Chad, by no means have you offended anyone. Simply suggesting there are other meathods to achive results. I have come up with this method, I'm sure others use it, and it is not lapping the bolt in with the cocking piece and sear assembled. I'm kinda suprised you seem to be getting a little testy when someone dosn't completely agree with you.
Now as far as the sear dropping and all the tension goes away. Go dry fire your remi then push down on the rear of the bolt, there is still tension on the bolt pushing it upwards. It's not much but it is there.
Sooo just as the trigger starts to move the bolt is pushed up, both of my lugs contact.
Just a nano second after the sear drops the bolt is still being pushed up, both of my lugs contact.
A nano second after that pressure builds and both of my lugs are still in contact.
All I'm doing is eliminating a possible vibration induced by the bolt being forced to center in the raceway as the top lug slams into the top lug abutment.
Now if your still up on your Trig you can figure out how out of square my bolt face will be with the base of my brass cartrige when in battery. Its less than the distance your top lug is going to have to move to contact the lug abutment.
jmason, I have checked the lug engagement on my rifles with blue dye. If they needed it, I lapped them until I got at least 75% engagement on both lugs. Then spent a lot of time cleaning the compound out until I couldn't see any of it anywhere and had no gritty feeling anywhere on the bolt travel or lockup. I honestly don't know if they needed it or not, but it made me feel better about the safety and accuracy of the rifle. Be sure and have the headspace checked if you do lap them.
Nesikachad said that he does it to satisfy customers and had done it as a quality control measure. This discussion got too complicated for me, but I would definitely be one of those customers who would want it done.
Good thread, both opinions well stated. Tom
Texas State Rifle Association Life Member
NRA Endowment Life Member
A big fast bullet will beat a little fast bullet every time
Just to throw in my two cents and thats about all its worth
I personaly don't see a benifit in going through the effort in lapping the lugs without squaring the bolt face unless one lug is making no contact at all. I just can't get my head around going through all the effort of making a perfect chamber dead strait with the bore then going through all the bells and wistles doing case prep and loading strait ammo then firing it with a bolt face that not holding it square..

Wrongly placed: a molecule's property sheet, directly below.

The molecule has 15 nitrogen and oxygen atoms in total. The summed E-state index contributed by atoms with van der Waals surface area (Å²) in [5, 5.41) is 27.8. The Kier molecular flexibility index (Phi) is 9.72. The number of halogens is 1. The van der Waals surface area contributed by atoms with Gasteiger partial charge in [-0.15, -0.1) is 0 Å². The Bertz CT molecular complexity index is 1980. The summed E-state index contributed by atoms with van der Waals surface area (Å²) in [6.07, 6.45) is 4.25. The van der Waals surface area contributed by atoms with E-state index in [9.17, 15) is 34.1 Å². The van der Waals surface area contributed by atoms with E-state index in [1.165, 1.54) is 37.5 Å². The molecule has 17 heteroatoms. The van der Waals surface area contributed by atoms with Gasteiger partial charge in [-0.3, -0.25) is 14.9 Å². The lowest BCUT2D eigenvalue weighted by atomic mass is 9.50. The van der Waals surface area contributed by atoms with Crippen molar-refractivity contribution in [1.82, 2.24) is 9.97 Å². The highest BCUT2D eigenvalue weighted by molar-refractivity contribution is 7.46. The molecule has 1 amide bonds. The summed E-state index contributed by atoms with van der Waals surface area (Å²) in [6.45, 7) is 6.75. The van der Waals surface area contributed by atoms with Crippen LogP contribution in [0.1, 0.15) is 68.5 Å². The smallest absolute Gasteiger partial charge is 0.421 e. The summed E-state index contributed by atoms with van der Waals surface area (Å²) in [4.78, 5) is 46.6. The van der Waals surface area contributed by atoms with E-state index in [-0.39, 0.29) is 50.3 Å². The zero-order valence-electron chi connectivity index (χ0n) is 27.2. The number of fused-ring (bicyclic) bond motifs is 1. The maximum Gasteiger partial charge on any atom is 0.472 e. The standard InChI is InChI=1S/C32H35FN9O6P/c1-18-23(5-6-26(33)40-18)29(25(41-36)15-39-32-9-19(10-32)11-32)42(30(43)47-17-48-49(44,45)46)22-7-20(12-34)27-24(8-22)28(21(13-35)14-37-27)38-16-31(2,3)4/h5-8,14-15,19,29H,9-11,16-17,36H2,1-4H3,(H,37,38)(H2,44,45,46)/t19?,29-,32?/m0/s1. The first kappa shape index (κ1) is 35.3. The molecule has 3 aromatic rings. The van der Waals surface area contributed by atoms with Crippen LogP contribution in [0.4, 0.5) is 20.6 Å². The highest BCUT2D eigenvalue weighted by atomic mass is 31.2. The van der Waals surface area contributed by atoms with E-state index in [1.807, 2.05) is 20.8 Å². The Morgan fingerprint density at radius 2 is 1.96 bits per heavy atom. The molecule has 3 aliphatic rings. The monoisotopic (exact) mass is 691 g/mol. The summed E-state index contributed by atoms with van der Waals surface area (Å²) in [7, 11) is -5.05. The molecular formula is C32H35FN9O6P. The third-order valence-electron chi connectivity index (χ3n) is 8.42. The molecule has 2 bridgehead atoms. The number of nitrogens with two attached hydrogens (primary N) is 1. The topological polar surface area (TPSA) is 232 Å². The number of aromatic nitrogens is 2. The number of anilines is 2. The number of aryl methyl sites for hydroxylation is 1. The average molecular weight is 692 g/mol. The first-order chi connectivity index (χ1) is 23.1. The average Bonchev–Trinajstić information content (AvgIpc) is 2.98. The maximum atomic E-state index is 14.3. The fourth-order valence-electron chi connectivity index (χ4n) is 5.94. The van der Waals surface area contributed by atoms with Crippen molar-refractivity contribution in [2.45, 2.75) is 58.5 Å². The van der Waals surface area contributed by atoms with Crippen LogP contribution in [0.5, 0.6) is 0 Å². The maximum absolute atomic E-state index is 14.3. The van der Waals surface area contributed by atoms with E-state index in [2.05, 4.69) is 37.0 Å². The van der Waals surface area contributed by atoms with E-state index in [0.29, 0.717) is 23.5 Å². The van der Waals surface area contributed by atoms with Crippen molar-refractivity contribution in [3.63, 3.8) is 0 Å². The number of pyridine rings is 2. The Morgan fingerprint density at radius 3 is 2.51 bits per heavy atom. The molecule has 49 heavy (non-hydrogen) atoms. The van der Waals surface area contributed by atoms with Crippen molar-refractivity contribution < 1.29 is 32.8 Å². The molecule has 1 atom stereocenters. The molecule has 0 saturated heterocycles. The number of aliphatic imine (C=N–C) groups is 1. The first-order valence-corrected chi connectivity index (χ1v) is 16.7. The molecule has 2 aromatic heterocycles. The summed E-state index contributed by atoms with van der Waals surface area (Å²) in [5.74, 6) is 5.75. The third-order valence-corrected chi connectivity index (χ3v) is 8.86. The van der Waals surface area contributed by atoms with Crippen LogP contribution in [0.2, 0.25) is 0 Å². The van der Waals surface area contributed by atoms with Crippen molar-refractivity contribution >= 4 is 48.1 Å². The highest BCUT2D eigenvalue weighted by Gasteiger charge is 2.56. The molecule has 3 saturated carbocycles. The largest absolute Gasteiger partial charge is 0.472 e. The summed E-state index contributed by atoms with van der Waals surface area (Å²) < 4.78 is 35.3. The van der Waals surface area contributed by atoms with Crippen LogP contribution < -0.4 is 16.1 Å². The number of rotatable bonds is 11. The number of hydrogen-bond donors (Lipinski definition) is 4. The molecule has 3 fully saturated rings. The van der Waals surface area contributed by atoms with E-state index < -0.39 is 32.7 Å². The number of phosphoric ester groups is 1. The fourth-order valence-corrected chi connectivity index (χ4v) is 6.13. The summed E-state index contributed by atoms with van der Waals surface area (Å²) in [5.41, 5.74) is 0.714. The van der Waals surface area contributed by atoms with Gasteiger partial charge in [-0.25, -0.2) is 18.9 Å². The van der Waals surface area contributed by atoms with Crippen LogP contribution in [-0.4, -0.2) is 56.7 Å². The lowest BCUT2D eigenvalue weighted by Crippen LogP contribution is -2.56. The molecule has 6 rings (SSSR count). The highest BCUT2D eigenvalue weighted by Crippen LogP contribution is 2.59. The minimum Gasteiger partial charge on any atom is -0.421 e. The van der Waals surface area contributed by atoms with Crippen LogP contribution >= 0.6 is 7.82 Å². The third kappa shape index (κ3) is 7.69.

I have disscussed this at length with a smith who builds and shoots guns that hold world records. When he builds a factory action he simply cleans out the factory threads with a tap , then lightly laps the lugs with 80 grit compound and thats it !!! he laps the lug by applying pressure on the bolt face with the firing pin assembly removed. This smith builds some damn accurate rifles and swears that the accuracy is in the barrel and chamber and that you could set it off with a hammer and as long as the chamber is strait and the barrel is good then it'll be accurate. Again I just can't get my head around doing a job like that and expecting it to shoot as well as possible.
If I'm the gun plumber doing the job and I'm installing a good barrel I'm gonna make sure that the action is trued to the bolt race way and the bolt lugs (front and back) and the bolt face are true to the bolt body this way everything is making solid contact. Now the only way I can see making both bolt lugs make full contact is to have the bolt body fitting solidly in the rear bridge and the only way to do that is by having a bolt that has full contact top and bottom and this achieved via the "bump" system like Jim Borden is known for and I have never done that so I guess that my rifles are in the group that only has one lug making contact.
I'm not sure that anybodys way is better than anothers but I feel that as long as all possible varibles are eliminated then the chances of the gun shooting are far better
James, I hear ya, I have some customers who see no need for putting money in trueing an action. Some of those guns flat out shoot. I suspect a good barrel and quality fitting go a long way in and of itself. I have seen mauser shoot amazingly well with no other work then a skim cut on the reciever face, go figure.
When someone wants a "blueprinted" action and bolt, and after all surfaces are single point recut, I lap the lugs the way I do knowing that when there lapped in that way the bolt is up in the rear and both lugs contact. If there is .003 bolt clearance at the back reciever ring, that means The bolt is pushed up .0015" from it's true center. When you do the trig for a triangle that is roughly 4" long and raised .0015" and then transfer that angle to a bolt face that is aproxiamatly a 1/2" you end up with a bolt face that is out of square by about .0002" (in a perfect world)
I don't know anyone who is measuring there loaded cartrige runout to the ten thousandths of an inch.
Now spread that angle out to the tips of the lugs, as if they were lapped in to be square with the center of the bolt raceway. With the bolt pushed up in the rear you now have close to a .0004 gap between the top lug and top lug abutment. AND your bolt face is still out by .0002".
I'm just lapping out the .0004" gap between the lug and abutment, Hopfully eliminating one more variable.